Sunday, September 18, 2011

Ten Weeks to Go

Ten Weeks to Go.

That is 10 weeks to the General Election and a referendum on what is a constitutional change. The method by which we elect our servants, the Members of Parliament, the question on whether to retain or abandon MMP.
If we chose to abandon MMP  we  must then nominate by which system we elect future members of Parliament.
The fact that such major constitution change can be effected by a simple majority vote, is in my opinion, a travesty.
But then it just adds to the long list of constitutional blunders enacted in New Zealand,  MMP being only one of those blunders brought in by a simple majority of electors  (those  who could be bothered to turn out and vote!)
As I have often said  MMP should go.  It  is a flawed system designed by politicians for the good of politicians. 

A system where no one is truly accountable.

A system which  allows the proliferation of do- nothing Ministers and Ministries.

A system dedicated to big government with deals cut in back rooms, where Members of  Parliament who have been roundly rejected by constituents are returned by way of the Party List.  Where cronies are afforded jobs for life by the same method.

What are the alternatives?

FPP - First Past the Post. Rejected in 1993 by an electorate who wanted to punish the politicians for their action in the previous administrations. Ironically giving the same politicians licence to ride roughshod over the electorate with little accountability and not be rejected. FPP gives the most accountability of  the five methods. However a party may win the majority of electorates without winning the majority of the votes cast.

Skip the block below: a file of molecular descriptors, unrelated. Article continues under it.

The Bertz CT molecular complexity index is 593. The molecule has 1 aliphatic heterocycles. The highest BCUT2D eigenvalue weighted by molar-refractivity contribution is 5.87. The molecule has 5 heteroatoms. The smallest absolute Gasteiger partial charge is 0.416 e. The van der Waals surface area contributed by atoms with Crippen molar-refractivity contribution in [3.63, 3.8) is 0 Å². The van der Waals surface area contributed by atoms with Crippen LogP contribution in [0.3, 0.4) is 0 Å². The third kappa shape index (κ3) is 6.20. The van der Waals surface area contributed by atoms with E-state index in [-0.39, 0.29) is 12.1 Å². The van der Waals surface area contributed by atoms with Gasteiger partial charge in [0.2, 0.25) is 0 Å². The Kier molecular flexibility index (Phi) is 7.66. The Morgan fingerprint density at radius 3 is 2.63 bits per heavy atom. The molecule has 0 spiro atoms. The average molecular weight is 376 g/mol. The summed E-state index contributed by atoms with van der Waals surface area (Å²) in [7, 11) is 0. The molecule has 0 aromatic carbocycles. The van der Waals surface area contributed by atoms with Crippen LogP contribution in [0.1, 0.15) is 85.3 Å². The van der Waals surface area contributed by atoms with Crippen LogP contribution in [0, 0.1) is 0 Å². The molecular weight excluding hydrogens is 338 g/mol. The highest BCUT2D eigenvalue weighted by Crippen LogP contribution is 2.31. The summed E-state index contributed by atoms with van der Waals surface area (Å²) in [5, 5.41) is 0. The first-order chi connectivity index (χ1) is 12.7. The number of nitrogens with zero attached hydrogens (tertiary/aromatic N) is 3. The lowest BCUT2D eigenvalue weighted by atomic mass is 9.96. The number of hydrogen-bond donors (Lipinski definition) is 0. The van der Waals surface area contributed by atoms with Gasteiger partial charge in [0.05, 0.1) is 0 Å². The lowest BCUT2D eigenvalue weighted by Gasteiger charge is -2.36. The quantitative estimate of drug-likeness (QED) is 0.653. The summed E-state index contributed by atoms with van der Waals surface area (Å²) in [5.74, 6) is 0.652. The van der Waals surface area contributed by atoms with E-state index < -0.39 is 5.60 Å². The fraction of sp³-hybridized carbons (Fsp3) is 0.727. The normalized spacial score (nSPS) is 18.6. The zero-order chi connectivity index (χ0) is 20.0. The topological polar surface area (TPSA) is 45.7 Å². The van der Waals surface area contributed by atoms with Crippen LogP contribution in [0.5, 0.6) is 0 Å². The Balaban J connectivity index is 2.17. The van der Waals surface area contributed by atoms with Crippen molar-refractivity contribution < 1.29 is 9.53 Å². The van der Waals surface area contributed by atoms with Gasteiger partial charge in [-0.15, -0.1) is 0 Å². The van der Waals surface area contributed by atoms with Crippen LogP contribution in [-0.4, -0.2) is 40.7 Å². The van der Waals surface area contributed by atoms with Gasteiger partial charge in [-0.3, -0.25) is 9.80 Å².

PV - Preferential Vote  There is one member for each electorate as with FPP.  To win the seat a candidate must have more than 50% of the votes cast. To vote electors number candidates from one upwards. One, being the elector's first choice, two, their second and so on upward in the elector's preference until all candidates are numbered. If no candidate has more than 50% of the votes cast, the lowest polling candidates preferences are distributed. If on the first distribution no candidate has achieved 50% the second lowest polling  candidate's preferences are distributed and so until a candidate has over 50% of the votes cast.

PV is about the same as FPP for accountability but gives an illusion of no wasted votes.  

STV-Single Transferable Vote  Electoral boundarys would be redrawn to give about 24 to 30 electorates for the whole of New Zealand ( about 8 for the South Island and about 18 for the North Island) each having from 3 to 7 members of Parliament. Candidates are nominated by parties to fill vacancies in electorates and ranked on the ballot paper by the party. Each electorate the has set an arbitrary figure   
To vote the elector can vote for the party list as it stands, a tick for the party (voting above the line) or by ranking candidates by preference ( voting below the line). If a vote is cast both with a combination of both the vote becomes informal.
After the election the number of votes cast is divided by the number of seats vacant plus one and one added to the quotient, this becomes the Quota. Example 100 votes are cast to fill 3 vacant seats, (3+1 = 4). 100 divided by 4 = 25 + 1 = 26, therefore the Quota is 26. Candidates who reach the  Quota on the first count are elected, any surplus votes they have are redistributed at the second count at the third count the lowest polling candidate is eliminated and that candidates second choice are distributed. This carries on until all vacancies are full. Complex Eh!

SM-Supplementary Member  Where the size of Parliament is set at say 120 members of  with 90 constituency members and 30 list members. The voter has two votes  one for the electorate member and one for a party.  The electorate members is elected under the First Past the Post or winner take all system. The list members are chosen on their ranking on the party list proportional as to the percentage vote the party receives over whole country. As the party vote is proportional this poses the question.  This eliminates the need for these professional politicians to do any campaigning or for them even to put down their G & T or leave Wellington.
Let us pause here and remember the old adage " Be careful what you wish for, you might get it."